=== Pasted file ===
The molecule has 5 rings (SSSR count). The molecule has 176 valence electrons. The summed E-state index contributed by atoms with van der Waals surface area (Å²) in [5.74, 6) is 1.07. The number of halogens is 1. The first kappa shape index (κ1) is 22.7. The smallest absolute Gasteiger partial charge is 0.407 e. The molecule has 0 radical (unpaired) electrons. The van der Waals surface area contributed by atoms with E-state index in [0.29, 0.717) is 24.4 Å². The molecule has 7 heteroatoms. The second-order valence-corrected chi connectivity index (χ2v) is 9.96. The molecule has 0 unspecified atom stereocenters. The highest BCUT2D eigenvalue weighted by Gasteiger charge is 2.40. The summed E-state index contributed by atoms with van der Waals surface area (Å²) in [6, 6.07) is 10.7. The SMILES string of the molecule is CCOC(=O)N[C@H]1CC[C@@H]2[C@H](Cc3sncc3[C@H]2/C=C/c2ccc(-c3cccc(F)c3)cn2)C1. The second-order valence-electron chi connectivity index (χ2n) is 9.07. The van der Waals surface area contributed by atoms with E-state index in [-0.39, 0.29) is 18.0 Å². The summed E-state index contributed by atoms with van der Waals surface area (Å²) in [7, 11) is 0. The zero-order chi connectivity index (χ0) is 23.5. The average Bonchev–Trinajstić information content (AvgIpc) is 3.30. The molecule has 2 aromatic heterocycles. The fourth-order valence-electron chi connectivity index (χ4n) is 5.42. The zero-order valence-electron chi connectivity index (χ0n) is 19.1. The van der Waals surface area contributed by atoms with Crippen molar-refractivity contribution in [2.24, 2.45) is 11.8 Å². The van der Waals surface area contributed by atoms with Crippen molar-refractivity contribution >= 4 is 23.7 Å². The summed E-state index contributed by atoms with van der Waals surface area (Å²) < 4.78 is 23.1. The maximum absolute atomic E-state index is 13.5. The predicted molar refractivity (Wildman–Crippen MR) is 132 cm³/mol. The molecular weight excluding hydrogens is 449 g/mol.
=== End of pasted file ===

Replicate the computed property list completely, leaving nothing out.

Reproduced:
The molecule has 5 rings (SSSR count). The molecule has 176 valence electrons. The summed E-state index contributed by atoms with van der Waals surface area (Å²) in [5.74, 6) is 1.07. The number of halogens is 1. The first kappa shape index (κ1) is 22.7. The smallest absolute Gasteiger partial charge is 0.407 e. The molecule has 0 radical (unpaired) electrons. The van der Waals surface area contributed by atoms with E-state index in [0.29, 0.717) is 24.4 Å². The molecule has 7 heteroatoms. The second-order valence-corrected chi connectivity index (χ2v) is 9.96. The molecule has 0 unspecified atom stereocenters. The highest BCUT2D eigenvalue weighted by Gasteiger charge is 2.40. The summed E-state index contributed by atoms with van der Waals surface area (Å²) in [6, 6.07) is 10.7. The SMILES string of the molecule is CCOC(=O)N[C@H]1CC[C@@H]2[C@H](Cc3sncc3[C@H]2/C=C/c2ccc(-c3cccc(F)c3)cn2)C1. The second-order valence-electron chi connectivity index (χ2n) is 9.07. The van der Waals surface area contributed by atoms with E-state index in [-0.39, 0.29) is 18.0 Å². The summed E-state index contributed by atoms with van der Waals surface area (Å²) in [7, 11) is 0. The zero-order chi connectivity index (χ0) is 23.5. The average Bonchev–Trinajstić information content (AvgIpc) is 3.30. The molecule has 2 aromatic heterocycles. The fourth-order valence-electron chi connectivity index (χ4n) is 5.42. The zero-order valence-electron chi connectivity index (χ0n) is 19.1. The van der Waals surface area contributed by atoms with Crippen molar-refractivity contribution in [2.24, 2.45) is 11.8 Å². The van der Waals surface area contributed by atoms with Crippen molar-refractivity contribution >= 4 is 23.7 Å². The summed E-state index contributed by atoms with van der Waals surface area (Å²) < 4.78 is 23.1. The maximum absolute atomic E-state index is 13.5. The predicted molar refractivity (Wildman–Crippen MR) is 132 cm³/mol. The molecular weight excluding hydrogens is 449 g/mol.